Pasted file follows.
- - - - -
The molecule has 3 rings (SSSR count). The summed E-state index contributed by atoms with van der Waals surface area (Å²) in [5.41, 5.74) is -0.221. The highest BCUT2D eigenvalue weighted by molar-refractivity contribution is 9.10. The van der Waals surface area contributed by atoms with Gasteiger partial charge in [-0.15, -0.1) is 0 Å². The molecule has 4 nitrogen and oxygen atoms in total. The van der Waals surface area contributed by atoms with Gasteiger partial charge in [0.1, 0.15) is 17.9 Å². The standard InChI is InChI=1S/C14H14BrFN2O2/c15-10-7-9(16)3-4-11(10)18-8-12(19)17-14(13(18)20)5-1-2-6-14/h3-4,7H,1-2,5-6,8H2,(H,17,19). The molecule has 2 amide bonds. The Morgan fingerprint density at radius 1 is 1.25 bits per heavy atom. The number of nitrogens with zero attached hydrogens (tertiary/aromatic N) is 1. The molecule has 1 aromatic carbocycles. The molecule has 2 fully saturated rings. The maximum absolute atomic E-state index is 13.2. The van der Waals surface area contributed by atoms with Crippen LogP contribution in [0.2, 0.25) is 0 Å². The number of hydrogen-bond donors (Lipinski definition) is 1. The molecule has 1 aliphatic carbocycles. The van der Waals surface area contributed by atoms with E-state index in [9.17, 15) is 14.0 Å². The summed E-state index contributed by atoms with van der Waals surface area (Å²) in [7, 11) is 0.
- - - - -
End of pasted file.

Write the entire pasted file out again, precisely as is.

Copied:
The molecule has 3 rings (SSSR count). The summed E-state index contributed by atoms with van der Waals surface area (Å²) in [5.41, 5.74) is -0.221. The highest BCUT2D eigenvalue weighted by molar-refractivity contribution is 9.10. The van der Waals surface area contributed by atoms with Gasteiger partial charge in [-0.15, -0.1) is 0 Å². The molecule has 4 nitrogen and oxygen atoms in total. The van der Waals surface area contributed by atoms with Gasteiger partial charge in [0.1, 0.15) is 17.9 Å². The standard InChI is InChI=1S/C14H14BrFN2O2/c15-10-7-9(16)3-4-11(10)18-8-12(19)17-14(13(18)20)5-1-2-6-14/h3-4,7H,1-2,5-6,8H2,(H,17,19). The molecule has 2 amide bonds. The Morgan fingerprint density at radius 1 is 1.25 bits per heavy atom. The number of nitrogens with zero attached hydrogens (tertiary/aromatic N) is 1. The molecule has 1 aromatic carbocycles. The molecule has 2 fully saturated rings. The maximum absolute atomic E-state index is 13.2. The van der Waals surface area contributed by atoms with Crippen LogP contribution in [0.2, 0.25) is 0 Å². The number of hydrogen-bond donors (Lipinski definition) is 1. The molecule has 1 aliphatic carbocycles. The van der Waals surface area contributed by atoms with E-state index in [9.17, 15) is 14.0 Å². The summed E-state index contributed by atoms with van der Waals surface area (Å²) in [7, 11) is 0.